Delhi's transport minister Arvinder Singh Lovely was quoted in the Hindustan Times as saying "I cannot leave the residents of Delhi at the mercy of the Blueline bus drivers." In The Times of India he pointed out that the Blueline buses had been off the roads in most of Delhi during the Commonwealth Games but within days of their resuming service, one person had been killed by a Blueline.
I contest this belief that removing Blueline buses from Delhi's roads will reduce fatal road accidents by bus drivers. In fact, I find this line of reasoning quite, quite ridiculous.
Are these buses on autopilot which malfunction and leads to them running amok on Delhi roads and killing people? Obviously not. The buses are driven rashly by drivers. Take Bluelines off the roads and these drivers, who will be jobless, will get employment driving some other kind of bus or alternative to the Blueline or some commercial vehicle. What is the guarantee that they will not drive rashly then? (I blame my profession, the media, for some of this facile conclusions. In their search for catchy titles, they end up making non-issues the central issue. Killer Bluelines. Killer BMWs. But never killer bus drivers, killer rich brats). Wouldn't Delhi roads be safer by not allowing such killers to drive, rather than removing buses (which can't move on their own) from the roads? Or suspending the permits of the owners of these buses? But these are politically difficult steps, since the bus owners have enormous clout - political and monetary - and can bail themselves and their drivers out of any problem. So do the easiest - and most foolish thing - take buses off.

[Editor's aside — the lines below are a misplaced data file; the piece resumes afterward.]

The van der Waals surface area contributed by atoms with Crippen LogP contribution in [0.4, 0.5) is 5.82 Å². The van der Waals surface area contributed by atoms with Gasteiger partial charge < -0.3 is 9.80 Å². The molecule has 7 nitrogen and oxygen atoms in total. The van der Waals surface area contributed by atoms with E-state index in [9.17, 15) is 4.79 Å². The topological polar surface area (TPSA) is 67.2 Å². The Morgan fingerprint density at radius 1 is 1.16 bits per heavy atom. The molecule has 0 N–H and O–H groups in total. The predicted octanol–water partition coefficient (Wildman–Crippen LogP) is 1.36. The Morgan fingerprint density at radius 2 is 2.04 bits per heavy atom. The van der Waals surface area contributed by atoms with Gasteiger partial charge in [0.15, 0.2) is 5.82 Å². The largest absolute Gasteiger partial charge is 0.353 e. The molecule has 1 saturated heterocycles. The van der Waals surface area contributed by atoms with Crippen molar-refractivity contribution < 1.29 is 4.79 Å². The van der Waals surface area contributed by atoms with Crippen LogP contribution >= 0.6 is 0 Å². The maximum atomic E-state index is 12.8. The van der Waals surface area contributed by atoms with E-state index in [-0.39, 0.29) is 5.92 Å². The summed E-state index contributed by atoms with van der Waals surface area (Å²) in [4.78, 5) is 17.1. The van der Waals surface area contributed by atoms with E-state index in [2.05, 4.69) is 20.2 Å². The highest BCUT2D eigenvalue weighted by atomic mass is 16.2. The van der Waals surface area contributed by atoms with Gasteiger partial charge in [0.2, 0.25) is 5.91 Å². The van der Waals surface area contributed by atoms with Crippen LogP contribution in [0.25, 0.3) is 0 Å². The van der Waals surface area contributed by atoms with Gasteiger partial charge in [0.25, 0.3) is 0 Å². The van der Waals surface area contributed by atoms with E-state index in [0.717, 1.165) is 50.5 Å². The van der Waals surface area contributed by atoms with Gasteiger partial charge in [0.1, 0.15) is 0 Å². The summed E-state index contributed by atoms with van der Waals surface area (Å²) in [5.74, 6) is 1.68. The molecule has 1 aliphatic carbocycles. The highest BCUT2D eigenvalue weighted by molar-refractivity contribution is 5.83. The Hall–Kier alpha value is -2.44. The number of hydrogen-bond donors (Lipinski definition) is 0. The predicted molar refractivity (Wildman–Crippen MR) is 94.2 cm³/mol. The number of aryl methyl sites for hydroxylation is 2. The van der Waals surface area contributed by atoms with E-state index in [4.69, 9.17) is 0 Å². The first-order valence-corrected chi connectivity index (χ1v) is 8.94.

We've already had experience of the futility of these kind of bans. First there were Redline buses introduced in 1992 when DTC drivers went on strike and the government decided to bring in private operators. These buses were also death on wheels - they notched up a huge number of accidents. According to Hindustan Times, in one year alone they killed 300 persons. The next year, the Redlines were taken off the roads. Then Blueline buses were introduced. And the killer story was being repeated.
So clearly taking one set off buses off the roads did not help. And it will not help even now.
Unless you change the people driving these buses. The same drivers were driving these buses. And under the same system of operation. The Blueline buses are not under the DTC but get permits from the Transport Department to ply on certain designated routes. I am not clear what the business model is, but the owners want to do the maximum number of trips and so drivers are under pressure because of which they drive rashly (I am not justifying or rationalising their behaviour, merely identifying the root cause).
Has thought been given to this when working out an alternative to Bluelines? I suspect not.
There are alternative that people talk about - a corporatised private bus fleet, a revival of the km scheme (the DTC used to have a scheme long before Redlines were first introduced under which privately-owned buses were driven by an employee of the bus owner but had DTC conductors who gave out DTC tickets. The bus owners were paid on the basis of km and the age of the bus. But this too had its share of problems.)
If the alternative arrangements are going to be just another variation of the current system, then we will have killer drivers - I will not use the term killer buses - back on Delhi's roads.